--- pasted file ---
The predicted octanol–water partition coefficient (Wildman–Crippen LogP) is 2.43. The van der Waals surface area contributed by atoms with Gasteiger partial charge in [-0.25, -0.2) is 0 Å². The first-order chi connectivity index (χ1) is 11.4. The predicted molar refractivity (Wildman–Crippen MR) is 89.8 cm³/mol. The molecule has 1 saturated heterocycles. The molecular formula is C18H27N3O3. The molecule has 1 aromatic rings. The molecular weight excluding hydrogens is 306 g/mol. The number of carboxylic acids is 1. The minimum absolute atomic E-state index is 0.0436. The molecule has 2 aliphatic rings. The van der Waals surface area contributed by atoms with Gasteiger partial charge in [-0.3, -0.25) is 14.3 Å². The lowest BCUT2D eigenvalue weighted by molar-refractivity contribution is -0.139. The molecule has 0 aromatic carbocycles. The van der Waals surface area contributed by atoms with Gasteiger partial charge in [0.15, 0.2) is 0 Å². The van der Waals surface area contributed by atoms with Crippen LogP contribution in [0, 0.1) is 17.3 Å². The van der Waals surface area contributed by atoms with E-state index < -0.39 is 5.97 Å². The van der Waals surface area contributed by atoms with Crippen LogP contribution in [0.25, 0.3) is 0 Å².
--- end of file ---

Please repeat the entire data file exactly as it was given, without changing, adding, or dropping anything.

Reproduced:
The predicted octanol–water partition coefficient (Wildman–Crippen LogP) is 2.43. The van der Waals surface area contributed by atoms with Gasteiger partial charge in [-0.25, -0.2) is 0 Å². The first-order chi connectivity index (χ1) is 11.4. The predicted molar refractivity (Wildman–Crippen MR) is 89.8 cm³/mol. The molecule has 1 saturated heterocycles. The molecular formula is C18H27N3O3. The molecule has 1 aromatic rings. The molecular weight excluding hydrogens is 306 g/mol. The number of carboxylic acids is 1. The minimum absolute atomic E-state index is 0.0436. The molecule has 2 aliphatic rings. The van der Waals surface area contributed by atoms with Gasteiger partial charge in [-0.3, -0.25) is 14.3 Å². The lowest BCUT2D eigenvalue weighted by molar-refractivity contribution is -0.139. The molecule has 0 aromatic carbocycles. The van der Waals surface area contributed by atoms with Gasteiger partial charge in [0.15, 0.2) is 0 Å². The van der Waals surface area contributed by atoms with Crippen LogP contribution in [0, 0.1) is 17.3 Å². The van der Waals surface area contributed by atoms with E-state index < -0.39 is 5.97 Å². The van der Waals surface area contributed by atoms with Crippen LogP contribution in [0.25, 0.3) is 0 Å².